That’s right: All copies of DungeonQuest will contain six never-before-seen figures (of the same plastic and scale as our other titles in Terrinoth), plus the necessary cards to expand your experience in three other games! Challara, the example Hero described above, can adventure across the realm in Runebound, battle fearsome foes in Descent: Journeys in the Dark, or infiltrate enemy territory in Runewars.

Join us next time when take a closer look at specific encounters in DungeonQuest!

DungeonQuest is a classic board game of dungeon exploration. 1-4 players take on the roles of heroes on a quest to gather the most loot from Dragonfire Dungeon before the doors close and seal their fates. Dare you face the dragon’s challenge?

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Comments (36)

Published: 7/4/2010 2:52:22 PM

My friend still has the hand-written notes we made in high school to convert this game to GURPS rules...why did we do that, you ask?  I still have no idea.   

Published: 7/4/2010 12:01:48 PM

 Question about the following:

In the above game description, it is stated:

If, for example, Challara had entered the Spider Web room mentioned above, she would have to test her strength rating in order to cross it. To do this, the player controlling Challara would roll two dice. If the total of the dice is greater than Challara’s strength rating, she fails and is caught in the web for another round! Given that her strength rating is only five, she may want to avoid this room all together...

However, the "strength" icon on the character card is red, and the arrow icon on the card Spider Web room is green. It would lead me to think you would test agility which is also green on the character card.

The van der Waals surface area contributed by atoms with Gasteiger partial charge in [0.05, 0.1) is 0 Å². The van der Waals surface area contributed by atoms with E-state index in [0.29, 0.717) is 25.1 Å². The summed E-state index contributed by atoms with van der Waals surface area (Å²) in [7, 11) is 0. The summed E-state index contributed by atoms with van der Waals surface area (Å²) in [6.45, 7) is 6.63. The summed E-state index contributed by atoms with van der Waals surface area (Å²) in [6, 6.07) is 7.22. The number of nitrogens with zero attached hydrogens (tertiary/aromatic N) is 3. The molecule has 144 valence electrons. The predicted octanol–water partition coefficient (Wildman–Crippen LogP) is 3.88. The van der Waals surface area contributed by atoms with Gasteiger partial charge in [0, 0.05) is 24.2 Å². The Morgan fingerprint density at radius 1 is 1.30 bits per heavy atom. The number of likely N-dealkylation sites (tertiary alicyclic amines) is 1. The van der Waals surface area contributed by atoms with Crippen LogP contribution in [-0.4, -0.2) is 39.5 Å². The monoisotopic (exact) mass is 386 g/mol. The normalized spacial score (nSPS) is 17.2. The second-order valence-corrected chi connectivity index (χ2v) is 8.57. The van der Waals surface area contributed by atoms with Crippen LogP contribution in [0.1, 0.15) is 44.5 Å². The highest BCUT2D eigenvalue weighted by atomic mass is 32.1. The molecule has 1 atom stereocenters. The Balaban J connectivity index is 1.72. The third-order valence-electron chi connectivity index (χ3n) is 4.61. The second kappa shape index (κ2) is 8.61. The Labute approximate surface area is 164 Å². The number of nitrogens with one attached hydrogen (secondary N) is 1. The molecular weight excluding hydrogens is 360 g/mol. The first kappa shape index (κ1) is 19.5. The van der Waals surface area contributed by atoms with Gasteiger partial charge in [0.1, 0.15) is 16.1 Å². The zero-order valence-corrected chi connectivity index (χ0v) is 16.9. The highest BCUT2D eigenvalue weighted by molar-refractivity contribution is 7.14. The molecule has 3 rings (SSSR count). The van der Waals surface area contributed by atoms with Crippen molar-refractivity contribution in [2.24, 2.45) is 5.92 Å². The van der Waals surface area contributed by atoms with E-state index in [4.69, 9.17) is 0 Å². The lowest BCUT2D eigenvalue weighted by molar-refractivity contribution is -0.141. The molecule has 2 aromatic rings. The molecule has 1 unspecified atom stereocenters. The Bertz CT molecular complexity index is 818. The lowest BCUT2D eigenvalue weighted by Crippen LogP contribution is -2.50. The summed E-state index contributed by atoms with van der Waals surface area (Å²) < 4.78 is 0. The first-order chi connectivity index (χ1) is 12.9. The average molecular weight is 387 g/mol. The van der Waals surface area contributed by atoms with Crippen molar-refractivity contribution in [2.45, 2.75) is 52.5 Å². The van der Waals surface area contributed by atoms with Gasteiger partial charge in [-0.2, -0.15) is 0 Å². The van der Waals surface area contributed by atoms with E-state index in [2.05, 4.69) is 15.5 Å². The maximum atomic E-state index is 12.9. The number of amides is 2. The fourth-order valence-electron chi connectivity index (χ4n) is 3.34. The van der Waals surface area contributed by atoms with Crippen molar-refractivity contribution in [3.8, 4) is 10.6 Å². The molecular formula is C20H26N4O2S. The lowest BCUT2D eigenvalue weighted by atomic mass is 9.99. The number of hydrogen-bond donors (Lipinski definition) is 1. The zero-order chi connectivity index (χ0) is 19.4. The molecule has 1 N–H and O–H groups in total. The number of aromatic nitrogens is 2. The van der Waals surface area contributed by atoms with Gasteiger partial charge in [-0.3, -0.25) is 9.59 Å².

Just curious.

Game looks very cool for me and the family and I love the cross over content!

Crow T Robot
Published: 7/2/2010 10:31:30 AM

I'm assuming that if I bought other Terrinoth games I can use those characters/figures for the new DQ also???!!!! SWeeeeeeeeeeeeeetttt!!!! More to die.

Published: 6/27/2010 6:23:16 PM

The game itself looks cool enough (I was on an epic homerule bender to create a four-player Descent variant. It didn't work out), but cards to use the new heroes in all my other Terrinoth games? That's too cool. I wonder if FFG might start looking at selling single heroes this way? A figure and the cards to use them in any of the games would be a great way to spend a few bucks.

First RuneWars, and now this. FFG is really stepping up their game, lately. Well done.



Published: 6/25/2010 10:56:33 PM

Simply awesome...hand down, have to have. Love the little perks that tie into all the other Terrinoth game I own as well! Good to have familier friends.

Published: 6/25/2010 12:41:01 PM

While I do not care much for the other Terrinoth games, I had enough fun with the old Dungeonquest to give this a go. I hope they have some copies at GenCon, or at least some demo tables set up.

Published: 6/25/2010 12:13:11 PM

I've not heard of a plan to rerelease Heroquest. If they were to do it I would imagine that they would have to acquire the rights from Milton Bradley games (who developed the game in conjunction with Games Workshop). Also, for me to be interested they would really have to update the rules, as I feel they are quite lacking when compared with the likes of Descent.

Published: 6/25/2010 4:04:08 AM

@lunchbox: No this is a completely different game from HQ

@gdherdter: It's a bonus, not a blackmailing into buying a product. If it feels to you like the latter you really have a games addiction ;)

@Phoenix: How can you be addicted to a game which preview we are looking at right now?

@Preview: Sounds certainly interesting enough to keep an eye on.

Published: 6/25/2010 12:49:02 AM

A friend told me that FFG is re-releasing Heroquest, would that be this game with a different name. I really hope it is I loved to play Heroquest as a kid, that game made me the gamer I am today.

Published: 6/24/2010 4:25:04 PM

Ah Dungeonquest: I remember playing this years ago when I was a wee lad; it was a lot of fun, and really easy to die horribly. Nice to see its being remade. Think I'll be picking this up. FFG; I congratulate you on finding another way to part me from my hard earned cash ;)

Published: 6/24/2010 1:50:46 PM

 I was looking forward to this game before, but now with the game-crossing characters I can't wait.

Published: 6/24/2010 12:26:55 PM

I like the idea of cards leading to other games (which makes sense giving back to the customer and increasing the lifespan and interest of games). I wonder if FF would release DQ cards in the future for the Talisman figures?